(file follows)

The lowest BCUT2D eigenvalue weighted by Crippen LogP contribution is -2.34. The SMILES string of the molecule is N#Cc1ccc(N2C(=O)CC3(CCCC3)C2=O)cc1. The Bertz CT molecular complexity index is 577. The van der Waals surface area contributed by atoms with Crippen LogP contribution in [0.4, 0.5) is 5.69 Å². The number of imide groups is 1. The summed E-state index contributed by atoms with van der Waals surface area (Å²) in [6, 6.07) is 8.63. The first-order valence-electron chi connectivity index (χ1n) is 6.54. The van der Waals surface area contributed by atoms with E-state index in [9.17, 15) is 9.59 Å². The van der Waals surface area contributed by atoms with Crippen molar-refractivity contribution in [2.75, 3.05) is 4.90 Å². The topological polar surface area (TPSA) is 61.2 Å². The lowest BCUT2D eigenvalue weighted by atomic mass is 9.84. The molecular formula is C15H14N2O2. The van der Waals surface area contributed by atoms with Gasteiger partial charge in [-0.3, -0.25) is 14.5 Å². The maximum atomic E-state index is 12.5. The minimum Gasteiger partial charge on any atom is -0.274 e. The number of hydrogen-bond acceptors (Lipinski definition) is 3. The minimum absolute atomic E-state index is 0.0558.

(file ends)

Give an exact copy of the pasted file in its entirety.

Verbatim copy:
The lowest BCUT2D eigenvalue weighted by Crippen LogP contribution is -2.34. The SMILES string of the molecule is N#Cc1ccc(N2C(=O)CC3(CCCC3)C2=O)cc1. The Bertz CT molecular complexity index is 577. The van der Waals surface area contributed by atoms with Crippen LogP contribution in [0.4, 0.5) is 5.69 Å². The number of imide groups is 1. The summed E-state index contributed by atoms with van der Waals surface area (Å²) in [6, 6.07) is 8.63. The first-order valence-electron chi connectivity index (χ1n) is 6.54. The van der Waals surface area contributed by atoms with E-state index in [9.17, 15) is 9.59 Å². The van der Waals surface area contributed by atoms with Crippen molar-refractivity contribution in [2.75, 3.05) is 4.90 Å². The topological polar surface area (TPSA) is 61.2 Å². The lowest BCUT2D eigenvalue weighted by atomic mass is 9.84. The molecular formula is C15H14N2O2. The van der Waals surface area contributed by atoms with Gasteiger partial charge in [-0.3, -0.25) is 14.5 Å². The maximum atomic E-state index is 12.5. The minimum Gasteiger partial charge on any atom is -0.274 e. The number of hydrogen-bond acceptors (Lipinski definition) is 3. The minimum absolute atomic E-state index is 0.0558.